In a world overflowing with public relations and corporate spin, it was refreshing this week to hear two automotive CEOs speaking from the heart about their vehicles.
Fiat and Chrysler CEO, Sergio Marchionne, was about as candid as anyone can be when talking to reporters about a number of the vehicles in his corporation’s current stable.
Most critical were his comments on the seven-seat Jeep Commander, which was sold in Australia for a brief period before production ceased in 2010.
“That car was unfit for human consumption,” Mr Marchionne said, as reported by Automotive News.
“We sold some, but I don’t know why people bought them.”
He also admitted the Dodge Nitro, currently on sale in Australia, “needs to be replaced”, and referred to that section of the market as “the most significant hole in our product portfolio”.
Inside Line also reported that Mr Marchionne was not a great fan of the latest Dodge Durango, admitting: “If I had been here, the Durango would have been a [Jeep] Grand Wagoneer”.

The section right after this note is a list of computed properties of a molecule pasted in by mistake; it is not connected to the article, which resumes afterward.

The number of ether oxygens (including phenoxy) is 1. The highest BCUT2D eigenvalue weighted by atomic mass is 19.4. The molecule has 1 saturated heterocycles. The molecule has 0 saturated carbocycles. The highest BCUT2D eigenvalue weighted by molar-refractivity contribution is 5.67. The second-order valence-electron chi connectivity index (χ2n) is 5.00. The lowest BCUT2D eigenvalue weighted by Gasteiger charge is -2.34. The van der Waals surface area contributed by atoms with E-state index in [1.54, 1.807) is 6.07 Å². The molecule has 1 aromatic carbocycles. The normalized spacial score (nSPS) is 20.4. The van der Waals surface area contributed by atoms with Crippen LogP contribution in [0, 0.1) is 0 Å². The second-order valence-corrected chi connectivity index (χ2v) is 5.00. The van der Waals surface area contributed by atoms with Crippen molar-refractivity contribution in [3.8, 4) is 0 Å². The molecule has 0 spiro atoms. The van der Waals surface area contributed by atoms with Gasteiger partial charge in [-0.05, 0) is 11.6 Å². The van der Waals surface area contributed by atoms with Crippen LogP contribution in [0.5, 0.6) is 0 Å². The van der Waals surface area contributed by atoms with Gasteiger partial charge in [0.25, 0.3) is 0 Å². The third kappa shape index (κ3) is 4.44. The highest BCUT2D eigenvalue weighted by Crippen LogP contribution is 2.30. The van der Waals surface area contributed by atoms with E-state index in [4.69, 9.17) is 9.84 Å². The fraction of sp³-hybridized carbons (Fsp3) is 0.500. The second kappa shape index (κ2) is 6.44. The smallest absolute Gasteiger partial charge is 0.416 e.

He confirmed that all future Jeep products would be ‘Trail Rated’ – the brand’s highest level of off-road capability – and stated: “I can’t have a Mickey Mouse Jeep”.
Meanwhile, Dodge CEO, Ralph Gilles, had his own honest admissions about the upcoming Dodge Viper.
When asked what the new supercar’s designers had on their minds when creating the Viper, Mr Gilles replied: “A naked woman on the beach and much more accessible”.
Set to be released next year as a 2013 model year vehicle, Mr Gilles denied rumours that it would be powered by a Ferrari-sourced engine, but did confirm that a small number would be made available to European customers.